How long after a roo leaves will eggs be fertile?

Discussion in 'Quail' started by Emilys3guppies, Oct 26, 2009.

  1. Emilys3guppies

    Emilys3guppies Chillin' With My Peeps

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    Jun 1, 2009
    Toronto
    I had a roo with 4 hens. He mates nicely with the two that are laying but was mean to the other two. I've taken him out. How long will the two laying girls have fertile eggs now that I've taken him out?

    Thanks.
    Emily
     
  2. monathequeen

    monathequeen Chillin' With My Peeps

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    May 13, 2009
    Burlington KS
    10 day's.
     
  3. S&N Livestock

    S&N Livestock Chillin' With My Peeps

    Mar 17, 2009
    southern ohio
    Depends sometimes but will be fertile for 2 weeks evan up to 4 weeks chickens have sperm sacks they only let go of so much sperm at a time so most will be fertile thru 2 weeks then dropping % there after until 4 weeks

    SHOULDA LOOKED THOUGHT YOU WAS ASKING ABOUT CHICKENS NOT SURE ABOUT QUIAL
     
    Last edited: Oct 26, 2009
  4. canter6

    canter6 Cooped up

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    Oct 12, 2009
    Dacula,GA.
    About 10 days.+/-

    Just put him back in before the hens peck his brains out.
    That's 8 days or less. Don't anthropomorphize quail.
    "Being mean to a human" may be fine for a quail.

    It can be hard to watch, so I don't.
    Plucked feathers, and a little blood are fine.

    A 1m to 4f will find a pecking order. removing one or the other is not advised.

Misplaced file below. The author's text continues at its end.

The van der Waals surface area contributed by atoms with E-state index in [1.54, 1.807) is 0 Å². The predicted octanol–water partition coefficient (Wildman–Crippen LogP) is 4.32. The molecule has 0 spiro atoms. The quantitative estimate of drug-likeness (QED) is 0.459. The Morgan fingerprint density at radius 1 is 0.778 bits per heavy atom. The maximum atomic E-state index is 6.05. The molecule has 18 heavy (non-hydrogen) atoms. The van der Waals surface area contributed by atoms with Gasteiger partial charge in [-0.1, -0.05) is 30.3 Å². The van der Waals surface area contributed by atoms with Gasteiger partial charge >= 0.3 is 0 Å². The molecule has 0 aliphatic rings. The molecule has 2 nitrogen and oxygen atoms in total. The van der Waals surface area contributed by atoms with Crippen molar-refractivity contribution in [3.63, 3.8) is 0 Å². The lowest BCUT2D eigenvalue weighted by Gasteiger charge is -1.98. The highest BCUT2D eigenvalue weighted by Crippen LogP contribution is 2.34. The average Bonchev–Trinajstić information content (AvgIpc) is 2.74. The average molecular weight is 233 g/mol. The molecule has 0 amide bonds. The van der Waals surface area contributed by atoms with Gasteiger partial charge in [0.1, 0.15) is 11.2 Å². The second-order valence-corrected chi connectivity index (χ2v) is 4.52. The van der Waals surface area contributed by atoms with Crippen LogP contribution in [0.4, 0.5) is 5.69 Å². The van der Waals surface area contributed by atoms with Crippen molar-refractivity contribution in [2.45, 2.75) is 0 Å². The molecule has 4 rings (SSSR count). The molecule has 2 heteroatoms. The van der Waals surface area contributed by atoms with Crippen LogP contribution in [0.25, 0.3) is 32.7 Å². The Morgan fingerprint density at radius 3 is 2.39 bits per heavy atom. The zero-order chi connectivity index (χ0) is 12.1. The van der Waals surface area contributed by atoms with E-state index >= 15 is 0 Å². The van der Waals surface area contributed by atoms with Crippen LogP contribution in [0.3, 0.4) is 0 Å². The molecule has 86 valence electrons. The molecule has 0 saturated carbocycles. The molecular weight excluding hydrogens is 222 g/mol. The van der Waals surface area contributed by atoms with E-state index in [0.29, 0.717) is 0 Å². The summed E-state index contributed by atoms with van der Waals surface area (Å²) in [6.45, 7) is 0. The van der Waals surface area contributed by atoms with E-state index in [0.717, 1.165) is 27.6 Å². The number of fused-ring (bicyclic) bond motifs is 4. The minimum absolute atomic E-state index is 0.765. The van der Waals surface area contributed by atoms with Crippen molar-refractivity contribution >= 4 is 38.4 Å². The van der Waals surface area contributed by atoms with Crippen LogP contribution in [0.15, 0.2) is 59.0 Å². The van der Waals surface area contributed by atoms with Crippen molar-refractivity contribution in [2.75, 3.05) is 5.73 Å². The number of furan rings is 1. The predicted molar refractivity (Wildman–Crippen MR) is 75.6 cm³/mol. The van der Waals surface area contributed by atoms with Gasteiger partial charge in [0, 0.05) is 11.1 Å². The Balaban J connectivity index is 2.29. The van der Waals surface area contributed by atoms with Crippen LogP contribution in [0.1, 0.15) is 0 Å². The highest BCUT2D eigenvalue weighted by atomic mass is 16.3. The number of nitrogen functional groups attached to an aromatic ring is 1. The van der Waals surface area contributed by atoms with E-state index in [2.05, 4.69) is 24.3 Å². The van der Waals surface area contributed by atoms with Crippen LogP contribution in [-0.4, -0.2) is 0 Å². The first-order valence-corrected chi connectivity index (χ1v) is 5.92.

As long as there isn't serious damage to roo or hens, then they are doing it right.
    Banish the roo for 8 or more days, then try to put him back with the hens, then you have a "Kill the Roo" contest. It happens!

    Put the roo back with the hens, and let nature take it's course.
     
  5. Emilys3guppies

    Emilys3guppies Chillin' With My Peeps

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    Jun 1, 2009
    Toronto
    Quote:He was scalping my hens. This isn't a case of anthropomorphizing animals...it's a case of not wanting my hens all killed. Last week he took one's eye out and scalped another pretty badly...I've been waiting for him to calm down but he seems intent on butchering someone. My other males are not as aggressive as he is.

    He will go in the freezer for my ball python's next meal.

    Thanks for the advice everyone! I appreciate it.
     
  6. canter6

    canter6 Cooped up

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    That's pretty much what it looks like. As long as there is no blood or open wounds your hens should be fine.

    Some roos are better at it than others, but you have a breeding colony. Feather loss and all.

    That's just the nature of coturnix.
    I'm sure more than one person will back me up on this.
     
  7. canter6

    canter6 Cooped up

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    Guys???
     
  8. Emilys3guppies

    Emilys3guppies Chillin' With My Peeps

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    Toronto
    I believe you! I really do!
    But, I'm just small operation who works with the help of my kids. I have enough nice birds not to have to worry about dealing with aggressive birds. I know that you're right...a little blood and feathers pulled is normal for the species. Like I said, though, I have enough nice birds that the aggressive ones can become snake food without hindering my operation in any way.
    I thank you for your input...as always, this is a valuable board to belong to!
     
  9. DLS

    DLS Chillin' With My Peeps

    trim his beak to slow the scalping down
     

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